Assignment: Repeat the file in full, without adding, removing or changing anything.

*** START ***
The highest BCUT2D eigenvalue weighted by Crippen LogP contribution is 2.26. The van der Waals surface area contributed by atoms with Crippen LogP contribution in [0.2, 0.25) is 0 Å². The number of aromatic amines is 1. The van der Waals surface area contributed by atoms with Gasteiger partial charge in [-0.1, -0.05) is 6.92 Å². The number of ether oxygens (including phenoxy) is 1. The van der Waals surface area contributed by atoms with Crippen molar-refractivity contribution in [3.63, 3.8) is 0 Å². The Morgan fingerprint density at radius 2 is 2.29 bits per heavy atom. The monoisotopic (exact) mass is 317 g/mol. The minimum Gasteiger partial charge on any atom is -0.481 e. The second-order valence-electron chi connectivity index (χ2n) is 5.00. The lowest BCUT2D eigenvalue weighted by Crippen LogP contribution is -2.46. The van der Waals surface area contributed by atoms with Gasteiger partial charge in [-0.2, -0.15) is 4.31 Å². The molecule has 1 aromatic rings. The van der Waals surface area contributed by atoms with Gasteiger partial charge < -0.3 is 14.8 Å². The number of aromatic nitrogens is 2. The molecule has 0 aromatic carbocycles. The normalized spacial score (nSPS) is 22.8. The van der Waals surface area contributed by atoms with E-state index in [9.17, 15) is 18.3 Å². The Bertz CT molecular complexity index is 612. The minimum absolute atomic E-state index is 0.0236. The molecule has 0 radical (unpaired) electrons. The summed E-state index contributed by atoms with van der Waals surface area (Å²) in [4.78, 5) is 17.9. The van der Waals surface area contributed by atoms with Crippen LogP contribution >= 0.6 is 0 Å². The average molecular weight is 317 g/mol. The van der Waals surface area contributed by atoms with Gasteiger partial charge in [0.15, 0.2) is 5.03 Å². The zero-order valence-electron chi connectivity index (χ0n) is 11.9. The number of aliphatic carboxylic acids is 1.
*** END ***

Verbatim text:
The highest BCUT2D eigenvalue weighted by Crippen LogP contribution is 2.26. The van der Waals surface area contributed by atoms with Crippen LogP contribution in [0.2, 0.25) is 0 Å². The number of aromatic amines is 1. The van der Waals surface area contributed by atoms with Gasteiger partial charge in [-0.1, -0.05) is 6.92 Å². The number of ether oxygens (including phenoxy) is 1. The van der Waals surface area contributed by atoms with Crippen molar-refractivity contribution in [3.63, 3.8) is 0 Å². The Morgan fingerprint density at radius 2 is 2.29 bits per heavy atom. The monoisotopic (exact) mass is 317 g/mol. The minimum Gasteiger partial charge on any atom is -0.481 e. The second-order valence-electron chi connectivity index (χ2n) is 5.00. The lowest BCUT2D eigenvalue weighted by Crippen LogP contribution is -2.46. The van der Waals surface area contributed by atoms with Gasteiger partial charge in [-0.2, -0.15) is 4.31 Å². The molecule has 1 aromatic rings. The van der Waals surface area contributed by atoms with Gasteiger partial charge < -0.3 is 14.8 Å². The number of aromatic nitrogens is 2. The molecule has 0 aromatic carbocycles. The normalized spacial score (nSPS) is 22.8. The van der Waals surface area contributed by atoms with E-state index in [9.17, 15) is 18.3 Å². The Bertz CT molecular complexity index is 612. The minimum absolute atomic E-state index is 0.0236. The molecule has 0 radical (unpaired) electrons. The summed E-state index contributed by atoms with van der Waals surface area (Å²) in [4.78, 5) is 17.9. The van der Waals surface area contributed by atoms with Crippen LogP contribution >= 0.6 is 0 Å². The average molecular weight is 317 g/mol. The van der Waals surface area contributed by atoms with Gasteiger partial charge in [0.15, 0.2) is 5.03 Å². The zero-order valence-electron chi connectivity index (χ0n) is 11.9. The number of aliphatic carboxylic acids is 1.